Your home and all of your property have been destroyed by fire. The personal toll and sense of grief is overwhelming.
That will take time to resolve and in the meantime, you need to house and protect your family.
Your immediate concern is finding housing for you and your family members. Assuming that you had a homeowner’s policy your insurance company is required to provide you with up to two years of temporary housing. So one of your first steps should be to obtain a copy of your policy and review your benefits and policy limits.
Once you have that policy you will be able to review your policy limits and determine the level of monthly payment that the insurance company will make for that temporary housing and then begin your search knowing what you can afford.
Fast forward to you having a comfortable short-term place to stay. Now you confront the reality that you have no clothes; no toiletries; no computer.
What to do?
A key term of California homeowner’s policy — Replacement Cost Coverage is an optional coverage found in most homeowner’s policies. Under this term you are entitled to replace whatever you lost with a brand new item of equivalent quality and the carrier must pay for that item in full. So go shopping for the clothes; toiletries; computer and anything else that you need and keep your receipts and submit them.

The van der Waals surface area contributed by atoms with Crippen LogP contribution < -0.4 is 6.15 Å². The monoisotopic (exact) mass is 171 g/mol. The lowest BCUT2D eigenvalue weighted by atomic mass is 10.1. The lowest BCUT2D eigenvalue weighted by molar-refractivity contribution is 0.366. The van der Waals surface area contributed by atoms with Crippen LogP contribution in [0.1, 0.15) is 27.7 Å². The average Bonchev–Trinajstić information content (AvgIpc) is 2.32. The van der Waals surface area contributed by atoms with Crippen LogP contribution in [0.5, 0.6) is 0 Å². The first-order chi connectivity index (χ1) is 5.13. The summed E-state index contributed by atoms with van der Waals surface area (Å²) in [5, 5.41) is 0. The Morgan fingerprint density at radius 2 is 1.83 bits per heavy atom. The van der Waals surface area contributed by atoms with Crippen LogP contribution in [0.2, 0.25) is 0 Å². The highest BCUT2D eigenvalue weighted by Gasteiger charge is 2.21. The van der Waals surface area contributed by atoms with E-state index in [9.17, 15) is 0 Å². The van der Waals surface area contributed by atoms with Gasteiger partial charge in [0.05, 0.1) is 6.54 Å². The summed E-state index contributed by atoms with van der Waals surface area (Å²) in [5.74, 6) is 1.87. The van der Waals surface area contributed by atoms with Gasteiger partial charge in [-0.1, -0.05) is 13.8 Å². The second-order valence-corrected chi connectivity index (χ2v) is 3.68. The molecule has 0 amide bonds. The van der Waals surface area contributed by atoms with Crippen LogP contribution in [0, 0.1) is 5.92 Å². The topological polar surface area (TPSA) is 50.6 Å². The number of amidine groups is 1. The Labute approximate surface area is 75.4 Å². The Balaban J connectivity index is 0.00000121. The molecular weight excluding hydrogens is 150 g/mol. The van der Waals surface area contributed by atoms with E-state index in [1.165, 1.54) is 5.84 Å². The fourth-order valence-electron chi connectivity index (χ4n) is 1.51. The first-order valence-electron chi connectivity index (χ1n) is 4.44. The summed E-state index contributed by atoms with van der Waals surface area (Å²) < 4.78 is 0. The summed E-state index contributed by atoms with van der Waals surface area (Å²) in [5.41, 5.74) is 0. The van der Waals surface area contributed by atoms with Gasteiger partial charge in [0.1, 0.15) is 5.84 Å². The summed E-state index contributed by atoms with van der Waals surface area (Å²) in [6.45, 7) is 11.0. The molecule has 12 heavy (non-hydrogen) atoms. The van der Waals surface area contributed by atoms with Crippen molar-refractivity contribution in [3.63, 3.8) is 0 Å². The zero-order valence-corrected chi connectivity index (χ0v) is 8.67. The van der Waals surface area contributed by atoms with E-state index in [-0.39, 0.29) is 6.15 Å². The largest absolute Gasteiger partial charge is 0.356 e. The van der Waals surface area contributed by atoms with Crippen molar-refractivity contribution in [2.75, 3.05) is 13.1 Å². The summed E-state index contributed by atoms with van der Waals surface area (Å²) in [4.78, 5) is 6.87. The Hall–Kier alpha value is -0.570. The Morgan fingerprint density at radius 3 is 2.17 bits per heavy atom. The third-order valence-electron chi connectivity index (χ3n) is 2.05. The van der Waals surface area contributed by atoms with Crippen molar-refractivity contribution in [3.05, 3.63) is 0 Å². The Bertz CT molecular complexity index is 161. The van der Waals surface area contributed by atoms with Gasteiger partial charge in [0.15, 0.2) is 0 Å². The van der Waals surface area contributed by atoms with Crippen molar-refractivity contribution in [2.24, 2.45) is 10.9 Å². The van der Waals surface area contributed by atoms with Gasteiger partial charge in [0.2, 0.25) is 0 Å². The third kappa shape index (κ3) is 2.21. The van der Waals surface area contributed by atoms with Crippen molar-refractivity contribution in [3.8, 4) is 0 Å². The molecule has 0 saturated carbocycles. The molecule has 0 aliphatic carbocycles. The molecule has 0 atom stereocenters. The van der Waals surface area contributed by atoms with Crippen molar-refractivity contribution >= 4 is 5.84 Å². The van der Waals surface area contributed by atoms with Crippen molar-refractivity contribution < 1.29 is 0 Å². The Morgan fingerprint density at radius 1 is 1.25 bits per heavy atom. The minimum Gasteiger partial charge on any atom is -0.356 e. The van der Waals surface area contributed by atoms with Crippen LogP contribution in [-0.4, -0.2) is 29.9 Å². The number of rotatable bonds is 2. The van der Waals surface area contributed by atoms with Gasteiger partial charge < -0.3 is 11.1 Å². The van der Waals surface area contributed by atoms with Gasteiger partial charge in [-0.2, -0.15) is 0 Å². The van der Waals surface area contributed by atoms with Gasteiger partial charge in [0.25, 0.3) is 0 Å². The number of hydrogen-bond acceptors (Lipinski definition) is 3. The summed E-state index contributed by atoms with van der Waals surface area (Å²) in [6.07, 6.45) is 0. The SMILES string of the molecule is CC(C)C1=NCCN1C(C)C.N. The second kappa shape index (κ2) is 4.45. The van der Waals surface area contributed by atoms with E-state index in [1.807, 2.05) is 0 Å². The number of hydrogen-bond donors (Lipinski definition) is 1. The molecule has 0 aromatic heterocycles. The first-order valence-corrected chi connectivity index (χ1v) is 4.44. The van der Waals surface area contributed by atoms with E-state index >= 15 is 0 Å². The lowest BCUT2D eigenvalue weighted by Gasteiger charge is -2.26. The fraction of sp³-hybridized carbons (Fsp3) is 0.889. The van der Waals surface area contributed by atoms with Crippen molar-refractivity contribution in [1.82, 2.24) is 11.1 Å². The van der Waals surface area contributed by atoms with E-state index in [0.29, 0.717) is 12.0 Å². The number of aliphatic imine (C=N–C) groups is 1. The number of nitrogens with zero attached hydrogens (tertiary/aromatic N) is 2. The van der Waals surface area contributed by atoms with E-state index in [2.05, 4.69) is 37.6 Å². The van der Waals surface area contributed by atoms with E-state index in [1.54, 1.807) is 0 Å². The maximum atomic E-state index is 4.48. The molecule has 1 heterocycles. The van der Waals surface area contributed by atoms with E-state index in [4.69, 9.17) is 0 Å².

As soon as you are reasonably settled begin to make an inventory of everything that you lost in the fire. That includes absolutely everything—whether you used it or not. All of your clothes; furniture; kitchen contents etc. should be listed.
As discussed above, you are entitled to full reimbursement for whatever you replace.
Are you required to replace items in order to be reimbursed? No—the insurance company is still required to pay you for the value of the items that you choose not to replace—that’s why a complete inventory is so important.
A common misconception is that the insurance company can simply pay you “garage sale” value on items that you don’t replace.
California law instead requires the insurance company to pay you based upon the actual physical condition of the property.
So if for example, you have a dining room set that you rarely used, or a sofa—even if 10 years old– if those were in excellent condition then you are entitled to payment at that level. Some companies will try and just apply straight-line depreciation to your older items and say that anything over 3 or 4 years is essentially worthless—don’t let them.
Insurance Code Section 2051 requires the insurance company to take the actual condition into account. What’s more, the company is required to share with you exactly how it came up with the value and how it depreciated your property.
Once you have inventoried, replaced, and claimed for your personal property and settled into your temporary housing you can begin to consider your options for rebuilding your home or selling your lot and moving.
There are advantages and disadvantages to each of these. We will cover this in a later post.